DISCUSSION: As we continue to move further into the 21 Century, there is no debate that one of the leading concerns with respect to the future of mankind is the ability of society to maintain effective procedures conducive for longer-term sustainability. A pertinent issue with respect to the issue of global sustainability is learning how to better maintain global products of critical fruits and vegetables in the presence of a continually evolving global climate. On that note, one of the more premiere concerns is tied to the fact that depending upon how future cold air outbreak prevalence changes with time, that can directly impact Spring-time fruit production. This is directly a result of the fact that most fruit trees actually require a period of time during the Winter-time months wherein they enter a "rest period." It is during this period of rest that a given species of fruit tree essentially "re-charges" for the following fruit-bearing season.
If a given species of fruit tree does not get this much-needed period of rest during the Winter-time months (as reflected by the graphic attached above), then the beneficial effect of any initial Winter-time chilling is reversed and can often greatly negatively impact the net production of fruit during the following harvest season. However, when there is a longer-term period of colder air in place during the course of a given Winter season, this helps to more effectively provide a longer "chilling season" for various species of major fruit trees. Therefore, there is a clear threshold within which fruit trees can successfully achieve a maximum state of "Winter-time rest." Yet, if it gets too cold within the given fruit tree itself and the upper-most layers of the soil, excessively cold temperatures can also have a collective negative impact on seasonal fruiting potential for a given fruit tree species.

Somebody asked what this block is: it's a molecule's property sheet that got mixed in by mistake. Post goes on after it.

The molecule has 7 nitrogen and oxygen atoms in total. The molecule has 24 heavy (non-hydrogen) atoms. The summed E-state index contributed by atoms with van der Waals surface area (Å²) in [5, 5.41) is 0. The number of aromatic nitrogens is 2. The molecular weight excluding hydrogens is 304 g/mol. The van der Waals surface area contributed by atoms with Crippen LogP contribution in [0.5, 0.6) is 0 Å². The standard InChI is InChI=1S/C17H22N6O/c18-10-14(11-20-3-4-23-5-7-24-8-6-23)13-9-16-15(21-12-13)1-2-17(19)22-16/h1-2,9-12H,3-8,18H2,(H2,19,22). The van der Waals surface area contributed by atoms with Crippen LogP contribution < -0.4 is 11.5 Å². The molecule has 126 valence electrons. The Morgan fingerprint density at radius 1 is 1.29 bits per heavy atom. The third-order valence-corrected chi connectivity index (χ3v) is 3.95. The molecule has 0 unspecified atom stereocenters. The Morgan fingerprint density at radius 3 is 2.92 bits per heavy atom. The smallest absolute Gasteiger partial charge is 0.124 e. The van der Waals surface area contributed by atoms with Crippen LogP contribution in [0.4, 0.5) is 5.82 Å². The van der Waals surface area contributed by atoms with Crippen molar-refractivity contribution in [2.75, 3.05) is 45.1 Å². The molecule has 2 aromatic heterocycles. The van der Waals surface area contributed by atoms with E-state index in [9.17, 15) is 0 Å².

Thus, it will be critical to maximize both where and when fruit harvesting is conducted world-wide and how we act to increase sustainable use of planet Earth's natural resources as we get deeper into the 21 Century. That is, if we are going to continue living on a planet in which we can consistently have a globally sustainable production of fruit (and vegetables for that matter).
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© 2018 Meteorologist Jordan Rabinowitz
DISCUSSION: Climate Monitoring group officials at the National Centers for Environmental Information (NCEI) met on December 4th, 2017 to conduct their monthly data processing meeting. NCEI is responsible for the processing of climate data from across the U.S. to track the effects of climate change. As group officials began analyzing data, however, they found that some data from the Utqiaġvik, Alaska weather station was missing. In fact, all the data from 2017 and data from several months of 2016 were missing.
Utqiaġvik is located in the northernmost region of Alaska, not far from Barrow. Unlike the rest of the country, Alaska is experiencing climate change more rapidly from thawing permafrost to changing sea ice coverage. In fact, sea ice coverage has receded to its lowest levels in recent years. Sea ice coverage is at its lowest in September and begins to return to the Alaskan coast in October and November. NCEI plotted data comparing the average November temperature and average sea ice coverage between 1979 and 2017 and the results showed a correlation between warming temperatures and lower sea ice coverage. The warmest November on record was in 2017, as well as the lowest sea ice coverage since 1979.
A record-warm November is just one example of an extreme change in Utqiaġvik’s climate. The above diagram represents the average monthly temperature change at the Utqiaġvik weather station for each month during two separate time periods: 1979—1999 and 2000—2017. The change in the summer months wasn’t extremely prevalent, but there was a notable change in the monthly average temperature of October, November, and December. All three months observed a temperature change of four degrees Fahrenheit over the last several decades.